One interpretation of the long delay in the arrival of mass protests was that, in the aftermath of the crisis, there was hope in democracy, faith that the political system would work, that it would hold accountable those who had brought on the crisis and quickly repair the economic system. But years after the breaking of the bubble, it became clear that our political system had failed, just as it had failed to prevent the crisis, to check the growing inequality, to protect those at the bottom, to prevent the corporate abuses. It was only then that protesters turned to the streets.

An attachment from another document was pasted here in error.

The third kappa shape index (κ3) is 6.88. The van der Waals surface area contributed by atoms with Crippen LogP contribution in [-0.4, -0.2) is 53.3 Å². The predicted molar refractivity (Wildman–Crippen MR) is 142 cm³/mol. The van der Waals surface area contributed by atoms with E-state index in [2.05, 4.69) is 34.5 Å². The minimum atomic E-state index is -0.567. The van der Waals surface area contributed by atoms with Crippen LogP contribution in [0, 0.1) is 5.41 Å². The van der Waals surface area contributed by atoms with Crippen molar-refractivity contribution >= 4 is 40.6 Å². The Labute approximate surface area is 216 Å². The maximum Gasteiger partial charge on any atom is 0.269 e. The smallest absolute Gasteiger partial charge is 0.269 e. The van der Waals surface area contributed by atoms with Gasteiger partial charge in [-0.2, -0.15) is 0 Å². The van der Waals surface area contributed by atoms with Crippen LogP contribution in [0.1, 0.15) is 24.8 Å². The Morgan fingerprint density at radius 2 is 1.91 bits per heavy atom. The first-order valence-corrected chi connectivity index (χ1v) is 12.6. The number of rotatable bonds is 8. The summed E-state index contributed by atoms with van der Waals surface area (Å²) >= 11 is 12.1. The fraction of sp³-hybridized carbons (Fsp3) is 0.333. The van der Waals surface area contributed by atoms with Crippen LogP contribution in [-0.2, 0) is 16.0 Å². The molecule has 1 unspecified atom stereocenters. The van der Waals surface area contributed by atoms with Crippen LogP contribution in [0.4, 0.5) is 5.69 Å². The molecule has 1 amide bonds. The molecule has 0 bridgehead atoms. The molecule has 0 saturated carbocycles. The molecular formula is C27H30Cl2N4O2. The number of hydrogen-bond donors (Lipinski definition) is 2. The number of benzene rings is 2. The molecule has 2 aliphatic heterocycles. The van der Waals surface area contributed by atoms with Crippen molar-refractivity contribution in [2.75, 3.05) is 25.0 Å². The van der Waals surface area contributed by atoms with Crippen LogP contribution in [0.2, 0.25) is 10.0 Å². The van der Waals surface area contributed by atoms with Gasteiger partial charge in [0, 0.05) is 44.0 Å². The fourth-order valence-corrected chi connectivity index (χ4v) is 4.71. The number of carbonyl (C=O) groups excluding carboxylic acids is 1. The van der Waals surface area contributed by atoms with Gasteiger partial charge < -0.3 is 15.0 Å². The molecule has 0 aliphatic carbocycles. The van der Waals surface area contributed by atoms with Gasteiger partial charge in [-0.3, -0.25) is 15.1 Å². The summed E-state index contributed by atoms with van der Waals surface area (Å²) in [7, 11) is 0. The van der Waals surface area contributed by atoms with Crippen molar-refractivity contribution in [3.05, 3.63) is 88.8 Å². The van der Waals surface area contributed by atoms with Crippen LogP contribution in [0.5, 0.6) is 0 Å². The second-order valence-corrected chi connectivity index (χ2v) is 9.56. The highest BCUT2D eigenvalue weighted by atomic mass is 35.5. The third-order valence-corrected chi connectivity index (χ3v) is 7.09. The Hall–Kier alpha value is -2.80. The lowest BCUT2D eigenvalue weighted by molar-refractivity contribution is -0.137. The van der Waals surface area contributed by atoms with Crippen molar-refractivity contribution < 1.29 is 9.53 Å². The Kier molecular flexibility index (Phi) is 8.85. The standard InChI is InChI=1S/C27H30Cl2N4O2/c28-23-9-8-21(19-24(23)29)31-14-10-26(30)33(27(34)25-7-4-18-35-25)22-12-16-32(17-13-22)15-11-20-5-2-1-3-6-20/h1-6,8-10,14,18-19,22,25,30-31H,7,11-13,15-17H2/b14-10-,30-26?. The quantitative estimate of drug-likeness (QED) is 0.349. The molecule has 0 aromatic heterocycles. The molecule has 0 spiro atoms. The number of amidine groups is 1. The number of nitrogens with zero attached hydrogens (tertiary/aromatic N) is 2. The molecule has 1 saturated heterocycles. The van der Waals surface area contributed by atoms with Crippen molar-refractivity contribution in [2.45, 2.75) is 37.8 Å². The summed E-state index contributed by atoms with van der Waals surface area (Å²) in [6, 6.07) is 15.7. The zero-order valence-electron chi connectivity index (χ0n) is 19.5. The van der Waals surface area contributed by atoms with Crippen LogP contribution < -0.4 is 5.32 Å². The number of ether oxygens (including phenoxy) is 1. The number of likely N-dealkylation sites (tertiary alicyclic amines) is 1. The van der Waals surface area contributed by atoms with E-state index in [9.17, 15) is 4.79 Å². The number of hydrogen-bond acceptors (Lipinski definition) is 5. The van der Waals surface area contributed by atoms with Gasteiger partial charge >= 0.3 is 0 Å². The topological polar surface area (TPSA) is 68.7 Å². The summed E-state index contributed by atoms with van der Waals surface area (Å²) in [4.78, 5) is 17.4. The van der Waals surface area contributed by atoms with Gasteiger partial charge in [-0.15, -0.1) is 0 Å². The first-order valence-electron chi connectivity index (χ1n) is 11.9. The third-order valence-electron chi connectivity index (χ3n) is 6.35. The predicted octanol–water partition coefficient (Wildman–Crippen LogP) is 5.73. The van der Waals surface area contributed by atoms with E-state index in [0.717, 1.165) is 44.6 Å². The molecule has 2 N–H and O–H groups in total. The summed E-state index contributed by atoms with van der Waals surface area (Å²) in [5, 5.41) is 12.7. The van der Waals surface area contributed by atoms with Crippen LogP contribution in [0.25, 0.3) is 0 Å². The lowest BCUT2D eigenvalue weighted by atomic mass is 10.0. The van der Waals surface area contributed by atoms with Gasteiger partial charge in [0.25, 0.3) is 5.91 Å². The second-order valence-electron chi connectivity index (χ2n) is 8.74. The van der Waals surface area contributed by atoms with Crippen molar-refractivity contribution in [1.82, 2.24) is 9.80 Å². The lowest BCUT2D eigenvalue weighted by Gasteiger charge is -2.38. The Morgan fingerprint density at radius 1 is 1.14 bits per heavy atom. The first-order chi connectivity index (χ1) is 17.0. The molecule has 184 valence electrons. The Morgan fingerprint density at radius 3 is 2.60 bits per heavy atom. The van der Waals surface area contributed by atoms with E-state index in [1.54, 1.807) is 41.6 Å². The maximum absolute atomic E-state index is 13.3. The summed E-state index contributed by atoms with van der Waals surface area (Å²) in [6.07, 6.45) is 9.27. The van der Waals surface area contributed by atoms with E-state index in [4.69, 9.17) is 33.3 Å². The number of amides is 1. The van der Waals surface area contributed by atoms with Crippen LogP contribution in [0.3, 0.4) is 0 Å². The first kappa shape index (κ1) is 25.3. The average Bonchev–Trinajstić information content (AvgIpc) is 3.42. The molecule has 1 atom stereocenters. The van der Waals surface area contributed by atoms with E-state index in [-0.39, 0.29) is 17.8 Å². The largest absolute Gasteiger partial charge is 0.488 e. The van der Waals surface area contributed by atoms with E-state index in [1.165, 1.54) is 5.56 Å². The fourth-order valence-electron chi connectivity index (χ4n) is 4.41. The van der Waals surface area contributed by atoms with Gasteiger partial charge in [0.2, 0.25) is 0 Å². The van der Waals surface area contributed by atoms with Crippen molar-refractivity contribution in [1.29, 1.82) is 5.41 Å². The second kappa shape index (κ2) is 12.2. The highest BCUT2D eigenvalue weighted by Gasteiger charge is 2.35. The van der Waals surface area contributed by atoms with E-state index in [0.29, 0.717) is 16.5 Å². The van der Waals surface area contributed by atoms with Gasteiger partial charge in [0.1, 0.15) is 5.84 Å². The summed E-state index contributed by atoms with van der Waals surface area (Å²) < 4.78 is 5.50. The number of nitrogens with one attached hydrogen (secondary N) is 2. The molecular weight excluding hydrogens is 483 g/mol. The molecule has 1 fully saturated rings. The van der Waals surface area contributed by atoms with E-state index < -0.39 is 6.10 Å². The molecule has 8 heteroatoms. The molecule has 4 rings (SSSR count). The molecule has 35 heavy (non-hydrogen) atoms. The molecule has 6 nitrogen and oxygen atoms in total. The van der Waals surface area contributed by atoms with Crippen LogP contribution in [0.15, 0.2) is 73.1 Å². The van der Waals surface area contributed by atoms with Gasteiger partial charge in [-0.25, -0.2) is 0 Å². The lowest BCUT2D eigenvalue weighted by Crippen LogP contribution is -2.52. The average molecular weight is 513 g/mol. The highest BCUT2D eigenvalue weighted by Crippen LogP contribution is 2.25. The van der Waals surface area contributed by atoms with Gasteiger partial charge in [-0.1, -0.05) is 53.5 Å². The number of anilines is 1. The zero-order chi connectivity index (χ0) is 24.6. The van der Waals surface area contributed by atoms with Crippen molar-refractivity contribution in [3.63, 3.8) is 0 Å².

Americans, Europeans and people in other democracies around the world take great pride in their democratic institutions. But the protesters have called into question whether there is a real democracy. Real democracy is more than the right to vote once every two or four years. The choices have to be meaningful. The politicians have to listen to the voices of the citizens. But increasingly, and especially in the United States, it seems that the political system is more akin to "one dollar one vote" than to "one person one vote." Rather than correcting the market's failures, the political system was reinforcing them.